Let’s Talk About ‘Ikenfell’ – An Unapologetically Queer Turn-Based RPG About Witches and the Damage of Secrets

There’s no shortage of RPGs to choose from nowadays, but none of them are as diverse and unapologetically queer as Happy Ray Games’ Ikenfell. While modern gaming is slowly becoming more inclusive by adding a gay character here and there and changing their social media banners during Pride Month, Ikenfell puts its entire cast — with non-binary, asexual, bisexual, and homosexual representation, not to mention multiple non-white characters — front and center. I’m a straight white dude, but I’m so happy for my marginalized friends and family to have an entire game to relate to, rather than just a very tiny slice.

Ikenfell itself is a witch school that teaches magic and alchemy to its budding students, but a mysterious event occurs that alters the very fabric of magic as they know it. You play as Maritte, who visits Ikenfell in search of her missing sister (and Ikenfell student) Safina. Upon arriving, however, something awakens in Maritte that grants her the power of fire magic. In this world you’re either born with magical abilities or you aren’t, with the latter being referred to as “Ordinaries,” which Maritte had been up until now. Safina, however, had a knack for magic and left home to attend Ikenfell, but all communication abruptly ceased, leading to these opening events.

When Maritte enters Ikenfell and meets up with some of Safina’s fellow students, it appears that none of them are sure of her whereabouts. Hell, they didn’t even know that she had a sister at all. There are memory shards spread across the school grounds that act as flashbacks, with some of the earliest ones showing Safina acting out in class, butting heads with other students, and becoming frustrated by the slow nature of her curriculum. You eventually pair up with Safina’s two best friends, who come to the conclusion that maybe Safina was keeping even more secrets than expected.

The events that follow are wonderfully plotted out over the course of 15-or-so hours. You’ll gradually meet up with more students and faculty, whose individual stories all seem to connect with Safina in one way or another. It’s pretty lighthearted early on, but it definitely goes places and isn’t shy about its characters’ sexual orientation and gender identity. It never once portrays this in a negative light, or abnormal, which is refreshing. Basically, it doesn’t read like a straight person wrote gay characters. Their struggles don’t revolve around how straight people view them and nobody is there to question someone’s non-binary identity. It’s a diverse cast overcoming familiar fantasy tropes like self-doubt, power struggles, rivalries, and plot twists.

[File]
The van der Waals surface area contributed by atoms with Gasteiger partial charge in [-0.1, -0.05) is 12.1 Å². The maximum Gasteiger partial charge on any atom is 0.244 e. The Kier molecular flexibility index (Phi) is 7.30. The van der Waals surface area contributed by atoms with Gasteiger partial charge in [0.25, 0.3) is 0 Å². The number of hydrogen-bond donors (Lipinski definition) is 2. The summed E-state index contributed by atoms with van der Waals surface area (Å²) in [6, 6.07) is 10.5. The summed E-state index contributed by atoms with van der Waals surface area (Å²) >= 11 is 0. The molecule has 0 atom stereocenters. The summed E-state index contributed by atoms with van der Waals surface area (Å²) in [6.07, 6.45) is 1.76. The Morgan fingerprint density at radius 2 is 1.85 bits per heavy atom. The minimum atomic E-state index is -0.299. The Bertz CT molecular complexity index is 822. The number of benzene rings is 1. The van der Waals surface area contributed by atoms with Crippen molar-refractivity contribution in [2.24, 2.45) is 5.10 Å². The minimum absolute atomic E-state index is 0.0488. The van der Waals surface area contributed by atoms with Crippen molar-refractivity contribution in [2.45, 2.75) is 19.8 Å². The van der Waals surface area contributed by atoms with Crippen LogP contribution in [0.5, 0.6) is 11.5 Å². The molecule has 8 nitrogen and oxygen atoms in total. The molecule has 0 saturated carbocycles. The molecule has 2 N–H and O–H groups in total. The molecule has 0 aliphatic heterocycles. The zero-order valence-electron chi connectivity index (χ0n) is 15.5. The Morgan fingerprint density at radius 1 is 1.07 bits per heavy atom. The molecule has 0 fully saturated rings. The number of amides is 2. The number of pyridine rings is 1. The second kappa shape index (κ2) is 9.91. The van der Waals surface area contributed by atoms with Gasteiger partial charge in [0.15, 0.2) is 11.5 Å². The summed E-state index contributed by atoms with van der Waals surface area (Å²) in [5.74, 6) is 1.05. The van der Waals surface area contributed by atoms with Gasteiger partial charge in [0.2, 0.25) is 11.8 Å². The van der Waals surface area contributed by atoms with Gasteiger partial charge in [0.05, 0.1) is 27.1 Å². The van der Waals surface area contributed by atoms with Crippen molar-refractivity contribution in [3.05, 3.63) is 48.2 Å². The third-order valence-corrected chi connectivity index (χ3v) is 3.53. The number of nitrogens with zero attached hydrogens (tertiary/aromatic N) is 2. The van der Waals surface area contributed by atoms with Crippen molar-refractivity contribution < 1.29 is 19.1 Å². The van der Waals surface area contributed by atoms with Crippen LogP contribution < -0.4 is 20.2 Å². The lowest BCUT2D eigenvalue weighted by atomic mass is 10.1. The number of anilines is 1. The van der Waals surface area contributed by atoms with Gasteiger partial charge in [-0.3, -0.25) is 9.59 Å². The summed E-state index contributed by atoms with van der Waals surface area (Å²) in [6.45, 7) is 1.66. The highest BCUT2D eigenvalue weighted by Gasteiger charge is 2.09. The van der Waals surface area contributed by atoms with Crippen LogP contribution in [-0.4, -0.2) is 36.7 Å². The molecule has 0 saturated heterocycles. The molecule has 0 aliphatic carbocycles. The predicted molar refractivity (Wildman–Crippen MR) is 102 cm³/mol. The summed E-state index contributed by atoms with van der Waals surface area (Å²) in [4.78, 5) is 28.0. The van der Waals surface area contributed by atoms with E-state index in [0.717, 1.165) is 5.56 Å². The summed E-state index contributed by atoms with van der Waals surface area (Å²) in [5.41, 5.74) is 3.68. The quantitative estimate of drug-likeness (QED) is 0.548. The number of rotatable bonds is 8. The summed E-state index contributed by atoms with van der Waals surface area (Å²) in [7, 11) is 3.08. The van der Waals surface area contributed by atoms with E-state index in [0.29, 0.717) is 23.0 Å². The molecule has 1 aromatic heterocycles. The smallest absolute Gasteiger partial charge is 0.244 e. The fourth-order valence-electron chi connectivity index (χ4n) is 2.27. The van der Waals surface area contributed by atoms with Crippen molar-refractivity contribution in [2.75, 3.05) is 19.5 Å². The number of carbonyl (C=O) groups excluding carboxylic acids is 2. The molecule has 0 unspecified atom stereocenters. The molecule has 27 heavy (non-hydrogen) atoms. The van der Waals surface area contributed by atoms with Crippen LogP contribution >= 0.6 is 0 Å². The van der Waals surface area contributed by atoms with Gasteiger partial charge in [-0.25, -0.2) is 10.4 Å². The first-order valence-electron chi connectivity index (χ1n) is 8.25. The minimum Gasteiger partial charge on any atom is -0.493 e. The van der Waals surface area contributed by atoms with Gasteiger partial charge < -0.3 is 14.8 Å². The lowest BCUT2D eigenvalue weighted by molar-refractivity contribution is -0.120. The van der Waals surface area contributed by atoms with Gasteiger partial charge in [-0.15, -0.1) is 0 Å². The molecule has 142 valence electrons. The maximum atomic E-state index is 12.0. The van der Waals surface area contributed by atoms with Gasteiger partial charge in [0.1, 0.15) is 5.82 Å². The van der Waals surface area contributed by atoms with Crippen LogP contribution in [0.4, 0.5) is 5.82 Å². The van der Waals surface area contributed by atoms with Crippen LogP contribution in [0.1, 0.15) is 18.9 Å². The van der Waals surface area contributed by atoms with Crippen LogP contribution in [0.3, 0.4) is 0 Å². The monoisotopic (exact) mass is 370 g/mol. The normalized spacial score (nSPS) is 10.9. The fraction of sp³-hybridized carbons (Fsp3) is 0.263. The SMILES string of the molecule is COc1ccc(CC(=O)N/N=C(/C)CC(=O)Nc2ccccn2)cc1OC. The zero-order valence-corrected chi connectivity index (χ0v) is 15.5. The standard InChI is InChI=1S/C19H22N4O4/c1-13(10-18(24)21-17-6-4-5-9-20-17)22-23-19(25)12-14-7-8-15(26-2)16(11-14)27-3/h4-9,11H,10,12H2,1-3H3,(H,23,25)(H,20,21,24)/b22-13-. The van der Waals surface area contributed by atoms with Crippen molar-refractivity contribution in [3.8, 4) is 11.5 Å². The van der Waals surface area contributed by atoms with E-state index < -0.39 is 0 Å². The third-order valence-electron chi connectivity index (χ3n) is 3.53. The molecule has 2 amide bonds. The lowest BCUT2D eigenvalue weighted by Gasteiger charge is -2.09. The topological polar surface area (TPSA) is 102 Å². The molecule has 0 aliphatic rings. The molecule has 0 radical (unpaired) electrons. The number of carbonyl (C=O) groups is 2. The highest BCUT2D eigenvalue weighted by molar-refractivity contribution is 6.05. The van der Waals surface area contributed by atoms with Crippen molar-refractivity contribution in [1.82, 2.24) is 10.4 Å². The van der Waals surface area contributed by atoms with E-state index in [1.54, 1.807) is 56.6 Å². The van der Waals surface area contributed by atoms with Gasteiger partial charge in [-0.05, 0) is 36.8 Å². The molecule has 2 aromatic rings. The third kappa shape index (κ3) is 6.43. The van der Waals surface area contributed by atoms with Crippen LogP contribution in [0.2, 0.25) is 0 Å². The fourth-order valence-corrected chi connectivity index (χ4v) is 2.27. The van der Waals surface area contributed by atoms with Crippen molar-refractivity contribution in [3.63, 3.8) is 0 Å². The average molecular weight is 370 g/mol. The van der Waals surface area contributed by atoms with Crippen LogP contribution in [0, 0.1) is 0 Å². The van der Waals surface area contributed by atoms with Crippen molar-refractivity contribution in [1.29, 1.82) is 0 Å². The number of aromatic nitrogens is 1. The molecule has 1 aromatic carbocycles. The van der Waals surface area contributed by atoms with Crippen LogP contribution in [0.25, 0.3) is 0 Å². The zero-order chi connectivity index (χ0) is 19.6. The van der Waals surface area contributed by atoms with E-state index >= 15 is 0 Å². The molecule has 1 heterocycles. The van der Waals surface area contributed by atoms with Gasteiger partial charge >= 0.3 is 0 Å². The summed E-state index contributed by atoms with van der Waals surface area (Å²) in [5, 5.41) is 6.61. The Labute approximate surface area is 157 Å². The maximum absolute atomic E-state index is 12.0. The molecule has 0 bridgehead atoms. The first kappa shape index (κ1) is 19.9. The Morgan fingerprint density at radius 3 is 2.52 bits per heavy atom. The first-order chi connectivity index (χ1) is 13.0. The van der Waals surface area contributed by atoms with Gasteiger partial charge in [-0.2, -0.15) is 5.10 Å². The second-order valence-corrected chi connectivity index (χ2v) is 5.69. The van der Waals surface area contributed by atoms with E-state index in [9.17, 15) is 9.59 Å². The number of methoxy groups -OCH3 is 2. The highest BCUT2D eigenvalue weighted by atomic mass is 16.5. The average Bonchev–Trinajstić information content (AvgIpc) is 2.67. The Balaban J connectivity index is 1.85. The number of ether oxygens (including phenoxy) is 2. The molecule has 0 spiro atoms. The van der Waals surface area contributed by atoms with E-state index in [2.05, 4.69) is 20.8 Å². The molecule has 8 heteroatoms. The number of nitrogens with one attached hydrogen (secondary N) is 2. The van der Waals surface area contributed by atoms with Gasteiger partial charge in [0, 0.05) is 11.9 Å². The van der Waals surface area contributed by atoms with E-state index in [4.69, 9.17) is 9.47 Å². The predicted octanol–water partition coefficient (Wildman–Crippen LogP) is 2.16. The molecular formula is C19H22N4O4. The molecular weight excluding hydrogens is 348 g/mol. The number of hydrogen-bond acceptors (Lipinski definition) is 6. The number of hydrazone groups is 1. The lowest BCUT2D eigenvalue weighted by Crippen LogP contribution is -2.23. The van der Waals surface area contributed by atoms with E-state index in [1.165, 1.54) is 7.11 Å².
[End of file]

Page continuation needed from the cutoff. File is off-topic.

Ikenfell also has an interesting take on the turn-based subgenre of RPGs, feeling more like Radiant Historia and Mega Man Battle Network and less like Final Fantasy or Persona. There’s a visible turn order at the top of the screen that lets you strategically plot out your next moves, but you’re also given the ability to maneuver around a small grid like a bite-sized Fire Emblem. Your positioning is important since certain skills can only target specific tiles, groups of enemies, and so on. It’s familiar enough and easy to grasp after just a few battles.

It also peppers in a bit of Paper Mario quick-time events, rewarding well-timed button presses to increase the power of attacks and reduce the amount of damage received. I thought this was a very cool addition to an already refreshing take on turn-based combat, but it became tedious after a few hours as battles aren’t exactly short. Thankfully, you can turn this off in the options menu and turns will play out as if you always had perfect timing. There’s also an instant victory ability you can toggle to immediately win battles if you find yourself struggling or you don’t feel like grinding levels out the long way. This makes for a more relaxed experience and doesn’t disable achievements like some other games that offer similar options.

Overall, Ikenfell was an awesome experience that I thoroughly enjoyed and have very little to complain about. The pixel art is fantastic, with an overworld that reminded me of A Link to the Past and different character sprites in and out of battle. Oh, and you save your game by petting cats. The soundtrack is incredible as well, featuring a laundry list of bangers that wouldn’t feel out of place within Earthbound or Mega Man X. Certain characters even have their own vocal themes, which all ruled.

Ikenfell is a great turn-based RPG that trims the genre’s bloat and accomplishes a lot in 15 hours. If you’re a fan of these types of games then it’s worth checking out whether you feel represented or not. However, I’d imagine you’ll enjoy it even more if you’ve felt unseen over the years.

I played the Xbox version through Game Pass, but it’s hard to recommend that method since it leaves the subscription service in just a few days. It’s available to buy there, as well as Switch, PlayStation, and PC, for $19.99 USD and I’ve seen it go on sale pretty often.

Rating: 4 out of 5.

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